Presentation on theme: "Stress or Accent (Beat) A stressed or accented syllable is uttered in a higher pitch or with greater emphasis than the other syllables around it."— Presentation transcript:
Stress or Accent (Beat) A stressed or accented syllable is uttered in a higher pitch or with greater emphasis than the other syllables around it.
Accentual Verse or Accentual Meter The rhythmical pattern is determined by the number of stressed/accented syllables (beats) in each line. The total number of syllables per line varies. The accents or stresses are measured.
/... /.... /.../ Star light, Star bright, (4 syllables). /... /..... /.../ First star I see tonight (6 syllables)... /... / /..../ I wish I may, I wish I might (8 syllables).. /..... / /...../ Have the wish I wish tonight (7 syllables) Another Example of Accentual Verse
Syllabic Meter or Syllabic Verse In this line of poetry, the number of syllables is measured, but the number of stresses varies. Examples: *Dylan Thomas “Poem in October” *Thomas Nashe “In Time of Plague (Adieu, farewell, earth’s bliss)” *Haiku
Accentual-Syllabic Verse or Meter Determined by the number and alternation of stressed & unstressed syllables which are organized into feet. The total number of syllables in a line is fixed or set. Syllables and Stresses are both measured. from William Wordsworth's “Daffodils” For oft, / when on/ my couch / I lie In va/cant or/ in pen/sive mood, They flash / upon / that in/ward eye Which is/ the bliss / of sol/itude; And then / my heart / with plea/sure fills, And dan/ces with / the daf/fodils. This is iambic (da DUM) tetrameter (line of 4 feet). Also, each line has eight syllables.
Types of Feet iamb: 2 syllables; first unstressed, second stressed da DUM(iambic)uniteprovide trochee: 2 syllables; first stressed, second unstressed DUM da(trochaic)gardenhighway spondee: 2 syllables; both stressed(a bit rare) DUM DUM(spondaic)hog-wilddowntown dactyl: 3 syllables; first stressed, second & third unstressed DUM da da(dactylic)poetrybasketball anapest: 3 syllables; first & second unstressed, third stressed da da DUM(anapestic)underfoot overcome
IAMB – da DUM – two syllables, first unstressed, second stressed Example of iamb from Shakespeare’s Sonnet 18: So LONG / as MEN / can BREATHE / or EYES / can SEE, So LONG / lives THIS / and THIS / gives LIFE / to THEE.
TROCHEE – DUM da – two syllables, first stressed, second unstressed Example of trochee from William Shakespeare’s Macbeth: DOU-ble, / DOU-ble / TOIL and / TROU-ble; FI-re / BURN, and / CAL-dron / BUB-ble.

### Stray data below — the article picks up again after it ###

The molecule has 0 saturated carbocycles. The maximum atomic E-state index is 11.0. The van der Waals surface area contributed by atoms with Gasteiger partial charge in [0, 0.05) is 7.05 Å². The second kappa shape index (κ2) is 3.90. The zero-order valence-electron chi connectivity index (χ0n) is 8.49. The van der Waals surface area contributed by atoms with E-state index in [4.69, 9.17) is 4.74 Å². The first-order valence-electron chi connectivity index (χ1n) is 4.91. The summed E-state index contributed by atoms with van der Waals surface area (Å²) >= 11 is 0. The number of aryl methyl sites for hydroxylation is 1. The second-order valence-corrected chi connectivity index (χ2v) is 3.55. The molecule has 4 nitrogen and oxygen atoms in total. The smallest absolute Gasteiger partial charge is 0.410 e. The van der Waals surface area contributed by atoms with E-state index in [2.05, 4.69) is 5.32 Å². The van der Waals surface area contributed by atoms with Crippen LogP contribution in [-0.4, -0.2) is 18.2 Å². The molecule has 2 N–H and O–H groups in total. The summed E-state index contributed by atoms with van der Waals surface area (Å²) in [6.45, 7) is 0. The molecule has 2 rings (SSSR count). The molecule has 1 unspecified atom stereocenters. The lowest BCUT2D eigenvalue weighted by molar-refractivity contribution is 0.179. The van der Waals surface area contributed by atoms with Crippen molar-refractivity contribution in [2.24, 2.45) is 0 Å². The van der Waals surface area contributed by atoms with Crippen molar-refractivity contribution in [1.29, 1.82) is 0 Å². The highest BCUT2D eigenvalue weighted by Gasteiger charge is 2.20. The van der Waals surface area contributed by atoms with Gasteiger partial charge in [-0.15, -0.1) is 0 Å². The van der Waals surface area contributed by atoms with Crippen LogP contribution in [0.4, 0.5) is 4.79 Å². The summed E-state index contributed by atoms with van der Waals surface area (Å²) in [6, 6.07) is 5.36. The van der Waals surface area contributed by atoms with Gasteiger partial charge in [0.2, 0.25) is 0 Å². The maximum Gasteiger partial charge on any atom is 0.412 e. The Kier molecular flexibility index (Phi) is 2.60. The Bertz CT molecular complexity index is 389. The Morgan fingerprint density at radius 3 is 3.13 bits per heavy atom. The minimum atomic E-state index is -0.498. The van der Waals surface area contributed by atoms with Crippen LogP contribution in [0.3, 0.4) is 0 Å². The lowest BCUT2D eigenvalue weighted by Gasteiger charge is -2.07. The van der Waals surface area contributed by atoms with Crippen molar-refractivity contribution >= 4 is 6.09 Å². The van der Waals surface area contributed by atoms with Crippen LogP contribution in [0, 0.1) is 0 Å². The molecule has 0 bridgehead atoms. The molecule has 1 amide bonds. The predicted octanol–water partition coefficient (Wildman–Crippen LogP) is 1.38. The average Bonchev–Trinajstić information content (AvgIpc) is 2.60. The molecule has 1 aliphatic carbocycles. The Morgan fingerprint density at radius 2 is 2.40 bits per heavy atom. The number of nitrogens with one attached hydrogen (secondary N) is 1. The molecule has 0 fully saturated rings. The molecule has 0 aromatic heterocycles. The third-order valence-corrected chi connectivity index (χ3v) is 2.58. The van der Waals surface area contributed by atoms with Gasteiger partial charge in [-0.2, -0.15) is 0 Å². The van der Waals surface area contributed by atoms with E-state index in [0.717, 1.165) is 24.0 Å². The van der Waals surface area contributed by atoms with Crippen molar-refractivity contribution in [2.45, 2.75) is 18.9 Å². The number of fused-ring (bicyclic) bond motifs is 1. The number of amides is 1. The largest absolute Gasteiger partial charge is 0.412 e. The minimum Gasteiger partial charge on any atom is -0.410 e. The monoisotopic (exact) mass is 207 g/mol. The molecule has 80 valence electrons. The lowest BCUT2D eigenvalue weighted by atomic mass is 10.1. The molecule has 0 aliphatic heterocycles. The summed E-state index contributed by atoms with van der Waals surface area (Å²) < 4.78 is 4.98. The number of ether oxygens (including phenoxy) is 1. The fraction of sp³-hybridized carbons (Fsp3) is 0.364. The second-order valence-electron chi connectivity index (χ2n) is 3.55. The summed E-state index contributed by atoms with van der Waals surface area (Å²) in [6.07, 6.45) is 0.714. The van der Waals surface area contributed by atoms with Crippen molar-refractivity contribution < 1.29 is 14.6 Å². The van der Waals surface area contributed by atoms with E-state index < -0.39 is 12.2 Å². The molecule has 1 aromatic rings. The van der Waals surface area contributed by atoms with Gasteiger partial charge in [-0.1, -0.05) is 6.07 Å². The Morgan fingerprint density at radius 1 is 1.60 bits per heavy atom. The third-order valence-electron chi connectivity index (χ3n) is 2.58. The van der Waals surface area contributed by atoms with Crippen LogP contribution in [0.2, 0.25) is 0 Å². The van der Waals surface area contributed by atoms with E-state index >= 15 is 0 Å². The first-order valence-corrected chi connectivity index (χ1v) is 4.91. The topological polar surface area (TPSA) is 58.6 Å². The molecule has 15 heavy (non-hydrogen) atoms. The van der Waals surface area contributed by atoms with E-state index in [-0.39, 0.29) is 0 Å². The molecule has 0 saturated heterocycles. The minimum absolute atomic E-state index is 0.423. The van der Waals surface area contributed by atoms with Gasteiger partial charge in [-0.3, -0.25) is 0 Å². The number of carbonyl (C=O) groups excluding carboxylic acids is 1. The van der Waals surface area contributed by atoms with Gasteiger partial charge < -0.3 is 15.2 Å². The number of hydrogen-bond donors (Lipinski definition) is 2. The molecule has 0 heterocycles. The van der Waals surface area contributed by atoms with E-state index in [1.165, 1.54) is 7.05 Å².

DACTYL – DUM da da – three syllables, first stressed, last two unstressed Example of dactyl (and spondee) from Henry Wadsworth Longfellow’s “Evangeline” DIS-tant, se-CLUD-ed, still, THE lit-tle VIL-lage of GRAND-PRE WEST and south, THERE were fields, OF flax and OR-chards and CORN-FIELDS (four dactyls and one spondee)
ANAPEST – da da DUM – three syllables, first two unstressed, last one stressed Example of anapest from Edgar Allan Poe’s “Annabel Lee” For the MOON/ never BEAMS,/ without BRING/ing me DREAMS/ Of the BEAU/tiful ANN/abel LEE;/ And the STARS/ never RISE,/ but I FEEL/ the bright EYES/ Of the BEAU/tiful ANN/abel LEE;/ Two more types of feet: cretic: DUM da DUM – three syllables; 1. stressed, 2. unstressed, 3. stressed pyrrhic: da da – two syllables, both unstressed
Types of Meter monometer: 1 foot in the line of poetry dimeter: 2 feet in the line of poetry trimeter: 3 feet tetrameter: 4 feet pentameter: 5 feet hexameter: 6 feet (most often dactylic feet) heptameter: 7 feet octameter: 8 feet an iambic hexameter is called “ALEXANDRINE” da DUM da DUM da DUM
Monometer (one beat per line) “Fleas” Adam Had ‘em.
Dimeter (two beats) “The Bridge of Sighs” Thomas Hood Take her up tenderly, Lift her with care, Fashioned so slenderly, Young and so fair.
Trimeter (three beats) “The Tower” W.B. Yeats It is time that I wrote my will; I choose upstanding men That climb the streams until The fountain leap, and at dawn Drop their cast at the side Of dripping stone; I declare They shall inherit my pride.
Tetrameter (four beats) “Stopping by Woods” Robert Frost Whose woods these are I think I know His house is in the village though, He will not see me stopping here To watch his woods fill up with snow.
Pentameter (five beats) “Tithonus” Alfred, Lord Tennyson The woods decay, the woods decay and fall, The vapours weep their burthens to the ground, Man comes and tills the soil and lies beneath, And after many a summer dies the swan.
Hexameter (six beats) “The Lake Isle of Innisfree” W.B. Yeats I will arise and go now, and go to Innisfree, And a small cabin build there, of clay and wattles made.
YES by Muriel Rukeyser Some go local Some go express Some can't wait To answer yes. Some complain Of strain and stress Their answer may be No for Yes. Some like failure Some like success Some like Yes Yes Yes Yes Yes Open your eyes, Dream but don't guess. Your biggest surprise Comes after Yes.